"Illinois’ tax revenues continue to pour in. But state officials need to enjoy it now, because the boom is not expected to last very long.
That’s one of the major findings in the March report released last week by the legislature’s Commission on Government Accounting and Forecasting.
“The economically tied revenue sources are expected to moderate considerably in FY24 (July 1, 2023, to June 30, 2024) from their robust levels of growth experienced over the past couple of years,” commission revenue manager Eric Noggle reports. “While modest gains are still anticipated from some of the revenue sources, any growth that does occur is expected to be more than offset by revenue declines in two primary areas.”
He is referring to drops in federal pandemic relief money and the Income Tax Refund Transfer Fund. Federal pandemic-relief aid will fall from $764 million to zero, while the tax-refund transfer “is expected to be well below the $1.481 billion received” this fiscal year.
For the time being, however, Illinois’ revenue picture looks good. Tax revenues remain, according to the March forecast, $1.976 billion above last year’s pace with just three months remaining in the fiscal year.
That means revenue could fall dramatically and the state could “still reach” its upwardly revised estimate of $51.9 billion in revenue for the current fiscal year.
Post-pandemic economic growth has proved to be a blessing for this financially stressed state. Illinois remains in deep long-term debt, largely due to underfunded pensions.
But even the bad news has come in the form of good news, thanks to dramatic revenue increases in state and corporate income taxes, sales taxes and federal aid.
Noggle said the commission anticipated a “slowdown in revenues” for the next three months. But he said it is “not due to an expected downturn in economic activity” but “because the remaining months of FY 2023 revenues will be compared to record-breaking tax receipts of the final third of FY 2022.”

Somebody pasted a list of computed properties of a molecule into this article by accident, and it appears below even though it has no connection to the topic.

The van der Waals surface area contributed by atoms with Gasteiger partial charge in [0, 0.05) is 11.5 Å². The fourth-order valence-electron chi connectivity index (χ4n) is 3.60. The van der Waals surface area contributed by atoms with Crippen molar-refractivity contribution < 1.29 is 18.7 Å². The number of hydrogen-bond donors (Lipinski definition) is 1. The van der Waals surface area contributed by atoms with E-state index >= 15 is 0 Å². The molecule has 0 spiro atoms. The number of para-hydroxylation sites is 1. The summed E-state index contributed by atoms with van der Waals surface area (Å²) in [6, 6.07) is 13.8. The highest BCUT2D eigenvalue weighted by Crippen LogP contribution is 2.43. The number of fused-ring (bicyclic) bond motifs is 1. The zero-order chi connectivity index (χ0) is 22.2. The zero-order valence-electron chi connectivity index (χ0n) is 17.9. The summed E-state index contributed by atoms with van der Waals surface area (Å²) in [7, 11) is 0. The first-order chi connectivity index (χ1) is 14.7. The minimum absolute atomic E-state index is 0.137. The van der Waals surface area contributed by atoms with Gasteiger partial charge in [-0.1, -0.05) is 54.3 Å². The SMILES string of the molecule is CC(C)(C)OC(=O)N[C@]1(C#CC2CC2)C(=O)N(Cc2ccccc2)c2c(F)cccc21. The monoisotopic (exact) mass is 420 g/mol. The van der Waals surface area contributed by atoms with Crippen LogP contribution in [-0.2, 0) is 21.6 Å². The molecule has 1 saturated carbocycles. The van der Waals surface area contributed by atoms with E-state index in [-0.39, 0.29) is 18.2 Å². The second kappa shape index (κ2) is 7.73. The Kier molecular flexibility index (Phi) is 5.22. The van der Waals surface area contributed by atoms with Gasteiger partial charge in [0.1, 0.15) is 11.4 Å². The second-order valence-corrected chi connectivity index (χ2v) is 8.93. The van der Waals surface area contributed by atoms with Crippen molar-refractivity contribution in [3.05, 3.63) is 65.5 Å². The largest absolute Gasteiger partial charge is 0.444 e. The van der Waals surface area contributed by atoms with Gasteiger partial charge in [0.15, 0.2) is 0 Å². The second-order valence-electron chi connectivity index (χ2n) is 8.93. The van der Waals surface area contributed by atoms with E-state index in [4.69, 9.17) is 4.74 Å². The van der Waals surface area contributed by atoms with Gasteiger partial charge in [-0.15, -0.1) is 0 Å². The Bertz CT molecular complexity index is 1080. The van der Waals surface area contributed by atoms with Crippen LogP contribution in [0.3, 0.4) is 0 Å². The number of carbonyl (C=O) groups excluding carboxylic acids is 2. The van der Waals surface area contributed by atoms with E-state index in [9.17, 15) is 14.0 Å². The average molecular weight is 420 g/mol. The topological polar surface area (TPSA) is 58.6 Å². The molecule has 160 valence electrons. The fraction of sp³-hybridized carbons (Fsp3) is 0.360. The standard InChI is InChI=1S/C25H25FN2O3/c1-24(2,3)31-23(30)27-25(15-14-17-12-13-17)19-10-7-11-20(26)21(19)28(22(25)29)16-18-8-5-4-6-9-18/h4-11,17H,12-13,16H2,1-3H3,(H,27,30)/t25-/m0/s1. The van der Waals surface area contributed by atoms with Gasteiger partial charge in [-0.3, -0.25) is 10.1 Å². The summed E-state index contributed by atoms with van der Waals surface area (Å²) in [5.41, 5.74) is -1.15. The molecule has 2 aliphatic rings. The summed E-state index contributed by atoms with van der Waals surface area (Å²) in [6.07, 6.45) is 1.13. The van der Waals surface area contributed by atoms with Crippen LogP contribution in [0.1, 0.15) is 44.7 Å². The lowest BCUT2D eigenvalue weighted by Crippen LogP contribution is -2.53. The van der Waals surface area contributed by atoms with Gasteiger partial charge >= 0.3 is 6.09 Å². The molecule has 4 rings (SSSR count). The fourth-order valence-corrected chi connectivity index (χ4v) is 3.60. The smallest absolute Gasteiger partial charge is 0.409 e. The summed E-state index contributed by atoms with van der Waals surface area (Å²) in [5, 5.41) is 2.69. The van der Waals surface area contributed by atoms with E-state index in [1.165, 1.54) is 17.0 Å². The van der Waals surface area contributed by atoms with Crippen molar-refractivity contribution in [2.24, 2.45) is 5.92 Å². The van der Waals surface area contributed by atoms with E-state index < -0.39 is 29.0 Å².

Because of that, the forecasters project FY 2024 revenues will be $49.9 billion, less than the current year’s forecast of $51.9 billion.
As for March itself, state income- and corporate-tax revenues fell $330 million and $58 million, respectively. Sales-tax revenues also dropped $7 million.
Noggle said “the lack of growth is noteworthy” but that “additional months of subpar growth would be needed before this is considered troublesome.”
Other revenues in decline were insurance (down $26 million), inheritance (down $17 million) and cigarettes (down $6 million).
Revenue gains came from interest (up $46 million), utility (up $5 million) and corporate franchise taxes (up $2 million).
Vice revenues were mixed — lottery and casinos were up cumulatively by $16 million, while marijuana was down $2 million.
“The overall mediocre month of revenues was capped off by a $205 million decline in federal sources,” Noggle reported.
For the year, federal aid is down by $701 million.
The federal-aid issue has been a source of contention between the governor and financial analysts at Wirepoints and Truth in Accounting.
Critics have argued that the many billions in federal aid the state has received since the pandemic broke out has papered over its revenue problems. Pritzker has rejected that claim, citing revenue growth from traditional sources.
What happens in the new fiscal year beginning July 1 will help clarify who has the stronger argument.
As far as revenue concerns, legislators drafting next year’s budget are being pulled in different directions — one toward large spending increases, the other favoring a go-slow approach."
Read the full article on: The News-Gazette